• In Python2.X print is a statement not a function.
  • Very intutive but not very powerful.
>>> answer = 42
>>> print "The answer is: " + str(answer)
The answer is: 42
  • In Python 3.X print is a function which gives it more control on how to print stuff.
  • You can import print funtion into python 2.7.X using the statement from future import print_function
  • I would recommend using print as a function even in Python2.X, for one your code will be more compatiable with Python3.X and also print function gives you more control on the output.
>>> from __future__ import print_function       # This internally sets a flag that lets interpreter enable print function
>>> answer = 42
>>> print('The answer is: '+str(42))
The answer is: 42
  • Print as a funtion can take arguments which provide more control on how you ptint stuff.
print(value1, ..., sep=' ', end='\n', file=sys.stdout, flush=False)
#    file: a file-like object (stream); defaults to the current sys.stdout.
#    sep:  string inserted between values, default a space.
#    end:  string appended after the last value, default a newline.
  • With the end argument you can choose what is appended as the last value.
# Building a simple NOP sled for memory exploits
# Only one of the output works for a NOP sled. Which one? Why?(Out of this workshop context though)
>>> print('\x90'*30)
>>> print('\x90'*30, end='')
  • By redefining the keyword parameter file we can send the output into a different stream e.g. to a file or stderr
>>> fh = open("data.txt","w")
>>> print("42 is the answer, but what is the question?", file=fh) 
>>> fh.close()      # we see no ouput  to console after print because it's directed into the file fh

C-Style format strings

  • The nearest thing to c-style printf equivalent in python.
  • '%s %s' % ('one', 'two')

format string

>>> port_number = 139
>>> host = ''
>>> print "Port num: %d is open on Host: %s"%(port_number, host)
Port num: 139 is open on Host:

For more on format string modulo: http://www.python-course.eu/python3_formatted_output.php

Pythonic style - string format method.

  • Python has awesome string formatters to produce beautifully formatted output.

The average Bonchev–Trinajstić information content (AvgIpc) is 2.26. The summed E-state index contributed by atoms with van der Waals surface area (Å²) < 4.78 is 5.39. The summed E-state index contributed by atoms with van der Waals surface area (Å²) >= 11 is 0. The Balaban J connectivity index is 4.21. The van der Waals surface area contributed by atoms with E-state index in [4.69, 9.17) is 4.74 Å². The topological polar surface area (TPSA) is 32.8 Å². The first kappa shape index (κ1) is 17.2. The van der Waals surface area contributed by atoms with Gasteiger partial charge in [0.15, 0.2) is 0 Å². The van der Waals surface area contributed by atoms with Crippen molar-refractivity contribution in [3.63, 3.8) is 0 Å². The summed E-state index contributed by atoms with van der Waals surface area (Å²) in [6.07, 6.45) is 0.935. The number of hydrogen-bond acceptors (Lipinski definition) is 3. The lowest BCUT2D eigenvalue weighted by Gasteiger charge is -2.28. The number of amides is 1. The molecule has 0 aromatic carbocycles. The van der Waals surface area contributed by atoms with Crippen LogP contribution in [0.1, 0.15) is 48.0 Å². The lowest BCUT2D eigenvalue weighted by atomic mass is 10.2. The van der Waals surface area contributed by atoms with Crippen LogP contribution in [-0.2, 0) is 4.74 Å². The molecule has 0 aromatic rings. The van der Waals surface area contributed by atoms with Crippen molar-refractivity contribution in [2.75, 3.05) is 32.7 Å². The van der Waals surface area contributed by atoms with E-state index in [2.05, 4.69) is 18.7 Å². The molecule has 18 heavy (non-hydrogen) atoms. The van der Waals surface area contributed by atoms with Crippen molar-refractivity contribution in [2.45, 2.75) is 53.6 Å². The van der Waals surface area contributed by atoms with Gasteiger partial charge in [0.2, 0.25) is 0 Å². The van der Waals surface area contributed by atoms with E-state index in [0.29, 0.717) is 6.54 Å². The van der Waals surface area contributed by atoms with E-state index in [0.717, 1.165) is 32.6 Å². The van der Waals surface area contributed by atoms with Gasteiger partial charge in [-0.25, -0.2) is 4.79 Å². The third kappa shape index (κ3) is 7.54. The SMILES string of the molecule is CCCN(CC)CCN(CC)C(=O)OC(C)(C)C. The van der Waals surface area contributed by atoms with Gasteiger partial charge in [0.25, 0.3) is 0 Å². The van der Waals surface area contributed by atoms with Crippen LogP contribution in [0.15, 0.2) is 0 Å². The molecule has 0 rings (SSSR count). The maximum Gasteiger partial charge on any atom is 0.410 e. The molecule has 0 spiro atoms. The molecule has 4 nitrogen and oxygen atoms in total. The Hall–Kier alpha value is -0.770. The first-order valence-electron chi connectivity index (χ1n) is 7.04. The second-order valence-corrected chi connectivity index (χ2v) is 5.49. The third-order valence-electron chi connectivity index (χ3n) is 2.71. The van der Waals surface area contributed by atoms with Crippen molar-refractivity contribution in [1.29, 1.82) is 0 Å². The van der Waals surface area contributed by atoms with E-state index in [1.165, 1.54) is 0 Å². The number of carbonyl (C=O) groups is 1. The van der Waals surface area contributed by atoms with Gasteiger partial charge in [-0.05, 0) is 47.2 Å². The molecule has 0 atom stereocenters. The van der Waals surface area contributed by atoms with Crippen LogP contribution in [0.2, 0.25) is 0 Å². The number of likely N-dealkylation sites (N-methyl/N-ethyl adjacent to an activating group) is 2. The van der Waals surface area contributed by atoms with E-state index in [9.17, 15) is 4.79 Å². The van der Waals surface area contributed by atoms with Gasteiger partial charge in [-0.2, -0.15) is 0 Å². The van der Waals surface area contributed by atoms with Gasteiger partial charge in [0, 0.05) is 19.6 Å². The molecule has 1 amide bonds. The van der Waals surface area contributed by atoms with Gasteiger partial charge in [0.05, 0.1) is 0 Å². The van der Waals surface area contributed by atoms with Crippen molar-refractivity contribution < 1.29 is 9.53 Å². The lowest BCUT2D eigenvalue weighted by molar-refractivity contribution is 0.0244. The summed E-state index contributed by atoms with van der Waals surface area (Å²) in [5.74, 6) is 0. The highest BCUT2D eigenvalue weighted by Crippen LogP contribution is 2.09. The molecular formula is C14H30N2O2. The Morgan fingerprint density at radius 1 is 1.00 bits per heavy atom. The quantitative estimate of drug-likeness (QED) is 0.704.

• The “fields to be replaced” are surrounded by curly braces {}.  '{} {}'.format('one', 'two')

>>> print "[+] Port num: {} on host {} is open.".format(port_number, hostname)


  • Python string format method supports placeholders and an explicit positional index.  {1} {0}'.format('one', 'two')
  • A positional parameter of the format method can be accessed by placing the index of the parameter after the opening brace, e.g. {0} accesses the first parameter.

format string

- Keywords can be used to index parameters as well.(Named placeholders)

>>> "Art: {a:5d},  Price: {p:8.2f}".format(a=453, p=59.058)
'Art:   453,  Price:    59.06'

Padding and aligning strings

By default values are formatted to take up only as many characters as needed to represent the content. It is however also possible to define that a value should be padded to a specific length.

  • We can precede the formatting with a “<” (left justify) or “>” (right justify)
>>> '{:>10}'.format('test')                             # right align
'      test'
>>> "{0:<20s} {1:6.2f}".format('Spam & Eggs:', 6.99)    # left align
'Spam & Eggs:           6.99'
>>>'{:^10}'.format('test')                          #center align
'   test   '
>>> print "\nThe webserver is at IP: {0:<20} -- Port {1:>20}\n".format('','8080')

The webserver is at IP:        -- Port                 8080

  • Choose your character for padding. '{:_<10}'.format('test')
>>> '{:_<10}'.format('test')

Further reading on string format method https://pyformat.info/


This could be used to write to standard output or consoles when print doesn’t seem to work.

>>> pack = '\x90\x32\x67\x70'
>>> sys.stdout.write(pack)